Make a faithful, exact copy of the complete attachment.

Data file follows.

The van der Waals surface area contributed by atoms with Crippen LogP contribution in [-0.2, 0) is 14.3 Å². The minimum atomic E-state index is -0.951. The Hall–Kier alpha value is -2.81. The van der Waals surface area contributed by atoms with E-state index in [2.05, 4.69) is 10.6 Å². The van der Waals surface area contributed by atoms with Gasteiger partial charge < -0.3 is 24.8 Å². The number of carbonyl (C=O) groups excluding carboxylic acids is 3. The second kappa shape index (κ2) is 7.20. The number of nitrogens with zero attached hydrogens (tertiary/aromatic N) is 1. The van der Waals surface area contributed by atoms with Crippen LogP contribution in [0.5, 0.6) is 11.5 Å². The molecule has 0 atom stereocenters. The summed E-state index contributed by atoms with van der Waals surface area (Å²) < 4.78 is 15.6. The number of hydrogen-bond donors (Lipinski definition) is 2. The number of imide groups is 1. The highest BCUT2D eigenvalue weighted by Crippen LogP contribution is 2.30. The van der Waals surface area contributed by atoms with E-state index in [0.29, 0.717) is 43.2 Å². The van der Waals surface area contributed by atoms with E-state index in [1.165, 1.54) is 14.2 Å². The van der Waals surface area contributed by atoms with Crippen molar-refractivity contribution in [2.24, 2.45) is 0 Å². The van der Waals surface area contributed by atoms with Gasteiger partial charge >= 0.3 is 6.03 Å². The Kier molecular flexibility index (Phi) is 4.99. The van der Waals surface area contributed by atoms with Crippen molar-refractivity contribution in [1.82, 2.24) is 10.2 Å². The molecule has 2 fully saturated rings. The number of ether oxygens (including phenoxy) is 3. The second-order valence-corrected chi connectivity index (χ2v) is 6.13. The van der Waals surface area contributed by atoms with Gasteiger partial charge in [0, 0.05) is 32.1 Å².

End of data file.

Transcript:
The van der Waals surface area contributed by atoms with Crippen LogP contribution in [-0.2, 0) is 14.3 Å². The minimum atomic E-state index is -0.951. The Hall–Kier alpha value is -2.81. The van der Waals surface area contributed by atoms with E-state index in [2.05, 4.69) is 10.6 Å². The van der Waals surface area contributed by atoms with Gasteiger partial charge < -0.3 is 24.8 Å². The number of carbonyl (C=O) groups excluding carboxylic acids is 3. The second kappa shape index (κ2) is 7.20. The number of nitrogens with zero attached hydrogens (tertiary/aromatic N) is 1. The van der Waals surface area contributed by atoms with Crippen LogP contribution in [0.5, 0.6) is 11.5 Å². The molecule has 0 atom stereocenters. The summed E-state index contributed by atoms with van der Waals surface area (Å²) < 4.78 is 15.6. The number of hydrogen-bond donors (Lipinski definition) is 2. The number of imide groups is 1. The highest BCUT2D eigenvalue weighted by Crippen LogP contribution is 2.30. The van der Waals surface area contributed by atoms with E-state index in [0.29, 0.717) is 43.2 Å². The van der Waals surface area contributed by atoms with E-state index in [1.165, 1.54) is 14.2 Å². The van der Waals surface area contributed by atoms with Crippen molar-refractivity contribution in [2.24, 2.45) is 0 Å². The van der Waals surface area contributed by atoms with Gasteiger partial charge >= 0.3 is 6.03 Å². The Kier molecular flexibility index (Phi) is 4.99. The van der Waals surface area contributed by atoms with Crippen molar-refractivity contribution in [1.82, 2.24) is 10.2 Å². The molecule has 2 fully saturated rings. The number of ether oxygens (including phenoxy) is 3. The second-order valence-corrected chi connectivity index (χ2v) is 6.13. The van der Waals surface area contributed by atoms with Gasteiger partial charge in [0, 0.05) is 32.1 Å².